The UK Government could still overrule the devolved administration in Wales over plans for a new route for the M4 near Newport following the rebranding of England’s strategic roads operator as ‘National Highways’.
While transport is a devolved matter in Wales, the Department for Transport (DfT) said that it may use the Union Connectivity Review under Sir Peter Hendy to address congestion on the motorway, which reduces to two lanes at the Brynglas tunnels.
The Welsh Government previously drew up plans for a relief road for the M4, involving a new route near to Newport docks but in 2019 rejected the £1.6bn scheme and set up a commission, led by Lord Burns, which recommended better traffic management and a raft of transport improvements in South East Wales as an alternative.
Last October, when plans to rebrand what was then Highways England were reported in the media, the UK Government's Welsh secretary, Simon Hart, said it would not rule out overruling the devolved government.
Fears were raised that UK ministers could use what is now the United Kingdom Internal Market Act, described by first minster Mark Drakeford as a ‘power grab’, to push the scheme through.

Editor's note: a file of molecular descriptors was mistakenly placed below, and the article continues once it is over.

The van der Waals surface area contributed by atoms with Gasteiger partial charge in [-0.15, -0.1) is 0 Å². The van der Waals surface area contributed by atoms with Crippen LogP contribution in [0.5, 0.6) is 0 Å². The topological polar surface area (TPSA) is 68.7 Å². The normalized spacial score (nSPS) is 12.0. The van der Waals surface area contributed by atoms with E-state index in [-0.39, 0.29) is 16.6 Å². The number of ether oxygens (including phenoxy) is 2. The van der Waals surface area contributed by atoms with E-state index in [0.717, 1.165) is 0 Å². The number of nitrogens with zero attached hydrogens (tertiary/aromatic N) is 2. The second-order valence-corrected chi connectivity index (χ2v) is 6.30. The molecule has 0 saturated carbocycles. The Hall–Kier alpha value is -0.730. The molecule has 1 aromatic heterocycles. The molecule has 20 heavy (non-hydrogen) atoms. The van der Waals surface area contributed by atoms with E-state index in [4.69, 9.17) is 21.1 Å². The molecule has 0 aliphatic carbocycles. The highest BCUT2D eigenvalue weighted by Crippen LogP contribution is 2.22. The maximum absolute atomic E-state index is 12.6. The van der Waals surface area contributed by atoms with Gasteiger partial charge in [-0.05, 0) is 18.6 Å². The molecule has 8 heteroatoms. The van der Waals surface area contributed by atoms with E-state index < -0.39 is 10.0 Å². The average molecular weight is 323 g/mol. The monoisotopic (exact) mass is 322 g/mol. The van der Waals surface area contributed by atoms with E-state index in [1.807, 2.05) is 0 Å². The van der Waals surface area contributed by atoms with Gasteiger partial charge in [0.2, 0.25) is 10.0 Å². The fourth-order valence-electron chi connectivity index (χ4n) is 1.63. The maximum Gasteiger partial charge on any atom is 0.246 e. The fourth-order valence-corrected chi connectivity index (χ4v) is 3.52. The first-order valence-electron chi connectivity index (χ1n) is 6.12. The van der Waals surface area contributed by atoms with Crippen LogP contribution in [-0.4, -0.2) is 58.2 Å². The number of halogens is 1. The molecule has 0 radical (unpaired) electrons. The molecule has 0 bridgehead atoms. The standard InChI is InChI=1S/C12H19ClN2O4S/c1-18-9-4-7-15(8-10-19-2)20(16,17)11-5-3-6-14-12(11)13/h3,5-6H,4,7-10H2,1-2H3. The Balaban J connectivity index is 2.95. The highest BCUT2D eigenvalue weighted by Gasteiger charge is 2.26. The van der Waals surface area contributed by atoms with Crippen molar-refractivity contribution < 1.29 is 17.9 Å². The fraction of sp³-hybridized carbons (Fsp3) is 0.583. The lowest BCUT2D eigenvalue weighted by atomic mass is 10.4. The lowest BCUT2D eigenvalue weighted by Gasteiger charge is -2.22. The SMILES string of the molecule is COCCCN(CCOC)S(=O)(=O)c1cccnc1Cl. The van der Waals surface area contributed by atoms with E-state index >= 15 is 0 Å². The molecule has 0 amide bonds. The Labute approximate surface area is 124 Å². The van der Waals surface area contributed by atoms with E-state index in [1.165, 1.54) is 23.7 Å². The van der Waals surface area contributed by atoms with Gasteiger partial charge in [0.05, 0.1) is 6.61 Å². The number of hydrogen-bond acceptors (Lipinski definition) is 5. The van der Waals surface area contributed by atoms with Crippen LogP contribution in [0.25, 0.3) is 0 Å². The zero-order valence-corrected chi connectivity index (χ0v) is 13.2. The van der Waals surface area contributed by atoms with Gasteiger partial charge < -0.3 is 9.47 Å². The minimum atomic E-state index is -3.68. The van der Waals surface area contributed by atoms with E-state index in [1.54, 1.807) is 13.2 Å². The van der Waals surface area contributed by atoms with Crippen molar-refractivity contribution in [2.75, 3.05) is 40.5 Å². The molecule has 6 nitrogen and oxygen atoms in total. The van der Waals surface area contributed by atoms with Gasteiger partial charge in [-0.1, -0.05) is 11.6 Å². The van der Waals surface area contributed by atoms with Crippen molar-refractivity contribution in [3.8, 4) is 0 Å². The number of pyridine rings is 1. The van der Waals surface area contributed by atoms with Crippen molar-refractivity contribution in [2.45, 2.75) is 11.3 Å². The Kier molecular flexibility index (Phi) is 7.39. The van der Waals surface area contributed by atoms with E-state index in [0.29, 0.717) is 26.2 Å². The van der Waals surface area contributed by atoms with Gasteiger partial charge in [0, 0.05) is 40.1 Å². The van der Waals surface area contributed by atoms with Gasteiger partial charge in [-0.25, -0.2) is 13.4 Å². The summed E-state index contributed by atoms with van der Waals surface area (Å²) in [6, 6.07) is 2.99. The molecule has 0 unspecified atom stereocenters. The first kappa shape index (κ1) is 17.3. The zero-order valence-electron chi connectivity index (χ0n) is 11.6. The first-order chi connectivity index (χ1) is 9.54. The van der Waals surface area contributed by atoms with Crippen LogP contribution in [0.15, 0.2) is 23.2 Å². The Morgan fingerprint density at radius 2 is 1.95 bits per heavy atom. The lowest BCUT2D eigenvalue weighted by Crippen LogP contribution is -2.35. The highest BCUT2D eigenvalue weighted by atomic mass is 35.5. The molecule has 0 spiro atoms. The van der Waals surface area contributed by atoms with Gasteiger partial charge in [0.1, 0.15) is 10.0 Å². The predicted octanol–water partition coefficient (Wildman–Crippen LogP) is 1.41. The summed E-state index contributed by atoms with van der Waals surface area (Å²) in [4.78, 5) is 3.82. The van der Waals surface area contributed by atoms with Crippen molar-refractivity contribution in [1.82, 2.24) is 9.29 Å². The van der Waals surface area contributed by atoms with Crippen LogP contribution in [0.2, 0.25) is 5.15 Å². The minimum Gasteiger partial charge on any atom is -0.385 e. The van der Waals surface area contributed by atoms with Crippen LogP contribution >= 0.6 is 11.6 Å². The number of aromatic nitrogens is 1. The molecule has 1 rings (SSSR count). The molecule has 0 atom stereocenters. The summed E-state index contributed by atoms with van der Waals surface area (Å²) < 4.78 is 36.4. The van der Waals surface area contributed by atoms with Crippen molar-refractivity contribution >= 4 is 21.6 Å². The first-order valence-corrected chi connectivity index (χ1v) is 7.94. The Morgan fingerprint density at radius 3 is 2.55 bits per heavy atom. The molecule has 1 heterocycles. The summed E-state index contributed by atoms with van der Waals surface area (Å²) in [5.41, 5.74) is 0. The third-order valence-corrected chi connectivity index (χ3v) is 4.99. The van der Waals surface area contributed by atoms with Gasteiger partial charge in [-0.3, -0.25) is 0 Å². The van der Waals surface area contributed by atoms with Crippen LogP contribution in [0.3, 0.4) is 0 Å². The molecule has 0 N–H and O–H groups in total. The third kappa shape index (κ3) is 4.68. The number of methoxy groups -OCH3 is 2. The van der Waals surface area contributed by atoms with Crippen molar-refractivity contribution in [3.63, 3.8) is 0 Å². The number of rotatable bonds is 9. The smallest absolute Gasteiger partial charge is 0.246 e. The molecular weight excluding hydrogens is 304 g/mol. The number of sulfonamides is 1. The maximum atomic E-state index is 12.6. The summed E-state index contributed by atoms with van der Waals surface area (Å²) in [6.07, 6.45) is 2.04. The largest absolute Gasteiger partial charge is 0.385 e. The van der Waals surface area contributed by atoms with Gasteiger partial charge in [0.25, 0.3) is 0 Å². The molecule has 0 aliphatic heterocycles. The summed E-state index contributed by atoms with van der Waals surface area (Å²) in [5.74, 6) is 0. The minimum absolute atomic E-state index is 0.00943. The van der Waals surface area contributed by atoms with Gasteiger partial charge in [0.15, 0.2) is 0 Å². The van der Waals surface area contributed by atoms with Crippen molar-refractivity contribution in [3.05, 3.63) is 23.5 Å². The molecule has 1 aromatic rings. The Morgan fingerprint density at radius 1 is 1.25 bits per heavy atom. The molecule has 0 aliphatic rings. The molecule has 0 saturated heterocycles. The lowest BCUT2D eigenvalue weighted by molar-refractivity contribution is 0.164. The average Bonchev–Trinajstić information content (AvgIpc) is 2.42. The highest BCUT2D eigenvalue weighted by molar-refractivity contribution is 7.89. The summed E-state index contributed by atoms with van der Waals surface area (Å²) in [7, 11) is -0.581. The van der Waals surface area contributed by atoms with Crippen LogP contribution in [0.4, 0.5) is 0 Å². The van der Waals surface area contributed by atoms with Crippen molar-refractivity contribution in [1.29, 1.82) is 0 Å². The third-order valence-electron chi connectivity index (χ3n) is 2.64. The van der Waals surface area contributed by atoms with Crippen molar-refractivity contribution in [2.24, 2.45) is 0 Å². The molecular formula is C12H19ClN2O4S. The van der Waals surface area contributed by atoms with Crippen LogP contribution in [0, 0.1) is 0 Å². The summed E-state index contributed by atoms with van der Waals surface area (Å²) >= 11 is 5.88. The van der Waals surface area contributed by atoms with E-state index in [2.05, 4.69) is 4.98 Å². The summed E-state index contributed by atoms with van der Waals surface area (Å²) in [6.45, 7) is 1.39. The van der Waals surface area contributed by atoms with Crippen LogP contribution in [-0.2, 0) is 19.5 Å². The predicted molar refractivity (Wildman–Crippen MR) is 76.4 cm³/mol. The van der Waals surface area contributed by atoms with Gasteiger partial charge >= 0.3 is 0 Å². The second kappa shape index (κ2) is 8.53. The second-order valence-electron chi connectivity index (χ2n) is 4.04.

Following this month’s confirmation of the rebranding, Highways asked the DfT if it would rule out such a move.
A spokesperson said: ‘While decisions about the M4 around Newport remain a devolved matter, we are keen to work closely with the Welsh Government to help ease congestion problems in areas vital for people and businesses.
‘The Union Connectivity Review, led by Sir Peter Hendy CBE, will provide recommendations on how to take this work forward.’
The DfT said recommendations from the review will be published 'in the near future'.